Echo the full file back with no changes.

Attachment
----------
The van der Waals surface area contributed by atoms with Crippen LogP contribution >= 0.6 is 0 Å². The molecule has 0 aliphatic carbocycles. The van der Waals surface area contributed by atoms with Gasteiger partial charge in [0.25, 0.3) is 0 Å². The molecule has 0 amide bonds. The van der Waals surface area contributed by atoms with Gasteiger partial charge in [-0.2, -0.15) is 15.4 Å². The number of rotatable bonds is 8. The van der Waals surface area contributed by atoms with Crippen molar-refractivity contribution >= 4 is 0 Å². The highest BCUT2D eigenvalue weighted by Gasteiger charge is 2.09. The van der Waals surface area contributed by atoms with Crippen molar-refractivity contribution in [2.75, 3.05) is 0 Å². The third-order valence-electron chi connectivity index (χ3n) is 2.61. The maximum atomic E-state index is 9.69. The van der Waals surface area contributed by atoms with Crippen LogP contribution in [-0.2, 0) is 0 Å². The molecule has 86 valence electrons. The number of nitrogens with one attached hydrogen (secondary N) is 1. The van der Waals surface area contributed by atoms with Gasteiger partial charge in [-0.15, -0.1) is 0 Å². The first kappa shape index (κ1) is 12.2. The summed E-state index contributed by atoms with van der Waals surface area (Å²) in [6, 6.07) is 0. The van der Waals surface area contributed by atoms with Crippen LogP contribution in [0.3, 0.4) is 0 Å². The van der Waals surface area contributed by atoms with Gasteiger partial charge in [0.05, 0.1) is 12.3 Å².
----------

The van der Waals surface area contributed by atoms with Crippen LogP contribution >= 0.6 is 0 Å². The molecule has 0 aliphatic carbocycles. The van der Waals surface area contributed by atoms with Gasteiger partial charge in [0.25, 0.3) is 0 Å². The molecule has 0 amide bonds. The van der Waals surface area contributed by atoms with Gasteiger partial charge in [-0.2, -0.15) is 15.4 Å². The number of rotatable bonds is 8. The van der Waals surface area contributed by atoms with Crippen molar-refractivity contribution >= 4 is 0 Å². The highest BCUT2D eigenvalue weighted by Gasteiger charge is 2.09. The van der Waals surface area contributed by atoms with Crippen molar-refractivity contribution in [2.75, 3.05) is 0 Å². The third-order valence-electron chi connectivity index (χ3n) is 2.61. The maximum atomic E-state index is 9.69. The van der Waals surface area contributed by atoms with Crippen LogP contribution in [-0.2, 0) is 0 Å². The molecule has 86 valence electrons. The number of nitrogens with one attached hydrogen (secondary N) is 1. The van der Waals surface area contributed by atoms with Gasteiger partial charge in [-0.15, -0.1) is 0 Å². The first kappa shape index (κ1) is 12.2. The summed E-state index contributed by atoms with van der Waals surface area (Å²) in [6, 6.07) is 0. The van der Waals surface area contributed by atoms with Crippen LogP contribution in [0.3, 0.4) is 0 Å². The van der Waals surface area contributed by atoms with Gasteiger partial charge in [0.05, 0.1) is 12.3 Å².